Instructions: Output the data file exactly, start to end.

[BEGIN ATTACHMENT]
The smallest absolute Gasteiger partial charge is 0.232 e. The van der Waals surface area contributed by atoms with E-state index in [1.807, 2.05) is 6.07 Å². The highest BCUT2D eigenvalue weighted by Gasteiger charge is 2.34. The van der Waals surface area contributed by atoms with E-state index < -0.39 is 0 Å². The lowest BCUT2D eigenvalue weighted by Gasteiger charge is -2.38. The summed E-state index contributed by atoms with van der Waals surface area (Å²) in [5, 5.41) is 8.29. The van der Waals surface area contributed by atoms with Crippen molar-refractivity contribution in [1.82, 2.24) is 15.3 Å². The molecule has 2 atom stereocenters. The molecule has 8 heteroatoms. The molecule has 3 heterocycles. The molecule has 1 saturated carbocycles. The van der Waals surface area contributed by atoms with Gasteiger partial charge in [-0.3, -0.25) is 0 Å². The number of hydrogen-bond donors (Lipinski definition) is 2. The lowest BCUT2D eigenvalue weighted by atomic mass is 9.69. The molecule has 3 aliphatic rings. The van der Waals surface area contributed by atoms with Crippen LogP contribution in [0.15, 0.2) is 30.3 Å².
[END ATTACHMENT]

The smallest absolute Gasteiger partial charge is 0.232 e. The van der Waals surface area contributed by atoms with E-state index in [1.807, 2.05) is 6.07 Å². The highest BCUT2D eigenvalue weighted by Gasteiger charge is 2.34. The van der Waals surface area contributed by atoms with E-state index < -0.39 is 0 Å². The lowest BCUT2D eigenvalue weighted by Gasteiger charge is -2.38. The summed E-state index contributed by atoms with van der Waals surface area (Å²) in [5, 5.41) is 8.29. The van der Waals surface area contributed by atoms with Crippen molar-refractivity contribution in [1.82, 2.24) is 15.3 Å². The molecule has 2 atom stereocenters. The molecule has 8 heteroatoms. The molecule has 3 heterocycles. The molecule has 1 saturated carbocycles. The van der Waals surface area contributed by atoms with Gasteiger partial charge in [-0.3, -0.25) is 0 Å². The number of hydrogen-bond donors (Lipinski definition) is 2. The lowest BCUT2D eigenvalue weighted by atomic mass is 9.69. The molecule has 3 aliphatic rings. The van der Waals surface area contributed by atoms with Crippen LogP contribution in [0.15, 0.2) is 30.3 Å².